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On January 27, GIP held a virtual roundtable discussion “Explaining Tensions Around Ukraine: Implications for the EaP Region”.
During the event, experts exchanged views on Russia’s foreign policy designs in Ukraine and evaluated the context of the ongoing crisis from the regional perspectives.
Renata Skardžiūtė-Kereselidze, GIP’s Deputy Director, introduced the key questions framing the discussion in her welcome remark: What might be Russia’s intentions and what could we expect? What could the European Union do to support the Eastern Partnership partners? And what should be the position of these countries which are affected by the Ukrainian crisis, focusing on Ukraine, Moldova, and Georgia?
The discussion was moderated by Dr. Stefan Meister, Head of the program at German Council on Foreign Relations:
“From my perspective, this is not only about Ukraine, but about the European security order, feast of influence, and the sovereignty of the states of Europe. These are high-stakes things we are discussing here.
In Germany, the new government from the Kremlin’s perspective is a weak spot in Europe. There is a split regarding Russian issue not only in society but also inside the ruling parties.
…This is a moment of truth – is the West willing to pay the price for European security order?”
As Dr. Volodymyr Dubovyk from Odesa Mechnikov National University noted Ukraine is undoubtedly under pressure, but people are trying to stay calm, hoping that the escalation will slow down in the coming weeks and months:
“There are two ways of explaining what is going on; one is the Russian perspective that the West is presiding over them, surrounding them, ignoring their security concerns and pushing countries like Ukraine towards NATO, and that is a threat.
…And there is an opposite, second view. Of course, Russia is providing pressure on Ukraine and sending signals, short waves deliberating through Europe and major signals to Berlin, Brussels, and Washington through the West. However, Ukraine is also significant here. Whenever someone says it is only about Ukraine or just about sending messages to the West, both of these views would be wrong, we need to include two of these explanations here”.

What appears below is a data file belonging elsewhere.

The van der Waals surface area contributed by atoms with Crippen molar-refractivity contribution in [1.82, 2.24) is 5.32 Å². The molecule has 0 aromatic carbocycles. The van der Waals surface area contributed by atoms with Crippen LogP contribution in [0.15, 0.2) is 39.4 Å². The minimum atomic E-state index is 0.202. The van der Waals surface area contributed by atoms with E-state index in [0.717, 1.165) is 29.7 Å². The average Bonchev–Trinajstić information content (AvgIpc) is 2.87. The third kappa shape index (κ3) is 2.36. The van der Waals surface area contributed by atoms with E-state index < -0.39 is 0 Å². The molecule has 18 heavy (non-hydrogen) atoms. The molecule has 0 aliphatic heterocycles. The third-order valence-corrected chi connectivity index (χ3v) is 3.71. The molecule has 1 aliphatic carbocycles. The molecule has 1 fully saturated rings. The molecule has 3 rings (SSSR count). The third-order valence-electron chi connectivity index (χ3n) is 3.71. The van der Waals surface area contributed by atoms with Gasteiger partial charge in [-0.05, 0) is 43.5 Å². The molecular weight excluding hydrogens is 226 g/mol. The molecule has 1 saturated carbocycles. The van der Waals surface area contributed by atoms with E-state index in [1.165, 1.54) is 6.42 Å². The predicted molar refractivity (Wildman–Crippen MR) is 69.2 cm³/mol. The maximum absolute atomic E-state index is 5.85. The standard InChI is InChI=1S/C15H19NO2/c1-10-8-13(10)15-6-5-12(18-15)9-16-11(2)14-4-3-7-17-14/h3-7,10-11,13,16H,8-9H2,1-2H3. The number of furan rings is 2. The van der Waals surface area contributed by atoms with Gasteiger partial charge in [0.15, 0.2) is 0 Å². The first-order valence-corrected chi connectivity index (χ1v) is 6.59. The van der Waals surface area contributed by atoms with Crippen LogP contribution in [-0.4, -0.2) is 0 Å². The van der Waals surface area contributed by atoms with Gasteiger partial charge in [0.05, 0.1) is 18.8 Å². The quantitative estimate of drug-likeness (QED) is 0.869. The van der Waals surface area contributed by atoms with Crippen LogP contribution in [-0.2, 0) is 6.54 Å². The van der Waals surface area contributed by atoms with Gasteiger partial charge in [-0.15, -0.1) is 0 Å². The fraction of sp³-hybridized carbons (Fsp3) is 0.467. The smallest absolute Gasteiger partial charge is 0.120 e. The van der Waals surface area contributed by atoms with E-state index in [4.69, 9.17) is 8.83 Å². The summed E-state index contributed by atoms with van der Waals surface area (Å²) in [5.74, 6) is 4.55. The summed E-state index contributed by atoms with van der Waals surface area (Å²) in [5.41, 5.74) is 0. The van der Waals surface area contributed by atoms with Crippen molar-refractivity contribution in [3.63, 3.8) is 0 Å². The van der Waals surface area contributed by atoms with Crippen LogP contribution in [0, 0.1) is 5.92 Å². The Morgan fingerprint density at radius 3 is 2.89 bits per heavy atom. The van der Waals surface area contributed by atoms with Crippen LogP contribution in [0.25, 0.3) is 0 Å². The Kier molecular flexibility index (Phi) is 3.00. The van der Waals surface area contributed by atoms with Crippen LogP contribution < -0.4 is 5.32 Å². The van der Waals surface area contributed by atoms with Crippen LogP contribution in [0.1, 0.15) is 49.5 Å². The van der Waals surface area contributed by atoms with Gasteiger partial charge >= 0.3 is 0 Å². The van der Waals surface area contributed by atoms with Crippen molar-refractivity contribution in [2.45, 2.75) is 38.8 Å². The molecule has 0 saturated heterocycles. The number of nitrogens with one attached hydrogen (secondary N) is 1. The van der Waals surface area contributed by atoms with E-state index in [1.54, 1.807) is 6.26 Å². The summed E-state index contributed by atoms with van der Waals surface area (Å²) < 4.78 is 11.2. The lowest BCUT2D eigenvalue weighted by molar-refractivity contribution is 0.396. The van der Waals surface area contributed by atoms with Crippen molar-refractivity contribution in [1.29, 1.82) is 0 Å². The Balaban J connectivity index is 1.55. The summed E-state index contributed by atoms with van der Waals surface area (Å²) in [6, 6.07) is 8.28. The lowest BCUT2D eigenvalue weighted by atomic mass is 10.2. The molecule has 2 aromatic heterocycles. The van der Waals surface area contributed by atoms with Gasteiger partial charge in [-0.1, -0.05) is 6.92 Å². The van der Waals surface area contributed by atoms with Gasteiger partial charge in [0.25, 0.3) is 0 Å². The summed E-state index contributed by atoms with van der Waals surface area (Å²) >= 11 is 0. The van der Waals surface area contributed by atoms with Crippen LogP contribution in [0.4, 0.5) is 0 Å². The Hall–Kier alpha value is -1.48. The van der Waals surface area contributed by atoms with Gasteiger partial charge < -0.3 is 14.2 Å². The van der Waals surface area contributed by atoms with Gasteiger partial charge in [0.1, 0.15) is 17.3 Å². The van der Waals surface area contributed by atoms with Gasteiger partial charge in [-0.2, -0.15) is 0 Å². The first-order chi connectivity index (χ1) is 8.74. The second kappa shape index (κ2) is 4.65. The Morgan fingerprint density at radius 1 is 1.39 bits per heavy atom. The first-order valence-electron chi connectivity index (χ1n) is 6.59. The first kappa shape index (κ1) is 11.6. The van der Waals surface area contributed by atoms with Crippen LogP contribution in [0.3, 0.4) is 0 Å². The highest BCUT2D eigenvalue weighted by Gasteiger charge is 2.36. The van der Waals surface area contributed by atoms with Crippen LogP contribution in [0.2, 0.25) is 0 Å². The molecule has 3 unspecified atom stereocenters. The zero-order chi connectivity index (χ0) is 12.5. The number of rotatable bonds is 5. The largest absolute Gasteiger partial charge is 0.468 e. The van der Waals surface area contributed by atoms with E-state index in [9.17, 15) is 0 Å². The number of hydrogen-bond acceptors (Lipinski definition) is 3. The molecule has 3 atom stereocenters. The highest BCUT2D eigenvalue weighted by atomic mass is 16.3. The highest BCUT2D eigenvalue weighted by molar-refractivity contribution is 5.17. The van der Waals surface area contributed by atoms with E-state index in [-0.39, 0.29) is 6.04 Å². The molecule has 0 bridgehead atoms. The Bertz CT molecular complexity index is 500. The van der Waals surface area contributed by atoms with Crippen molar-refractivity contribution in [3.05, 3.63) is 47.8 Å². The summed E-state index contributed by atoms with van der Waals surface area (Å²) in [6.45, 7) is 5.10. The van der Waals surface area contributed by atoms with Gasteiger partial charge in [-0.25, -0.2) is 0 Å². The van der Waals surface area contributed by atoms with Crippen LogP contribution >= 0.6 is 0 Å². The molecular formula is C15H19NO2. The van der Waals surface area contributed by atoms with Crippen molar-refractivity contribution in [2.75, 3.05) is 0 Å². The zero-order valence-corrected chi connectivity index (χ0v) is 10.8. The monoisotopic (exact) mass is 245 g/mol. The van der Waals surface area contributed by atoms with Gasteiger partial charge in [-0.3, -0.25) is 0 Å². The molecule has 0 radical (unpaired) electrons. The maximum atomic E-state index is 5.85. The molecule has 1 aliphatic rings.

Dr. Stanislav Secrieru, The European Union Institute for Security Studies:
“Russia tries to rewrite norms and change the security design in Europe. They try to switch the role they perceive as norm takers into unilateral norm makers.
When thinking about the escalation of conflict between Russia and Ukraine, the spillover effect of Moldova immediately comes to my mind. Moldova is among a few Eastern Partnership states which do not have a land border with Russia. Ukraine serves as a security land buffer.
…If Russian troops manage to compress this distance or the worst, to eliminate this buffer, military threats for Moldova escalate dramatically”.
Prof. Kornely Kakachia, The Georgian Institute of Politics:
“Reactions are not adequate to the danger we have in terms of continental security and especially toward the sovereignty of Ukraine, which is a very important country not only from the European perspective but also for countries like Georgia. As we know, Georgian-Ukrainian relations are very close, and we have had a strategic partnership for the last thirty years, and we value it. Official reactions from the [Georgian] government are not in line with the public opinion, which strongly supports Ukraine.
We are on the same boat with Ukraine in many ways regarding NATO membership and associated trio format. Hence, what happens in Ukraine is very important for Georgia. Because we all know that if Moscow reaches its geopolitical aims in Ukraine, the second target will be Georgia, we all know that the Kremlin has unfinished business here in Georgia”.
Prof. Andrey Makarychev, Johan Skytte Institute of Political Studies, University of Tartu:
“The logic that I think dominates in Russian policy towards Ukraine and what makes it quite irrational is “analogical reasoning”, a well-known phenomenon in international relations. So, thinking by analogy means that if you did something earlier, you would inevitably do it in the future. Moreover, that traps Russia into a self-inflicted model of thinking. In this sense, rationalizing Russian foreign policy is a challenging task.
…Putin actually started “playing with time machines” by zero his presidential terms, and now he wants to do the same internationally. Basically, he says that the West travels back to 1997, but Russia stays where we are. Although it is irrational, this type of thinking dominates many minds in the Kremlin.”
The event was organized by the Georgian Institute of Politics together with the German Council on Foreign Relations (DGAP) and the European Union Institute for Security Studies (EUISS).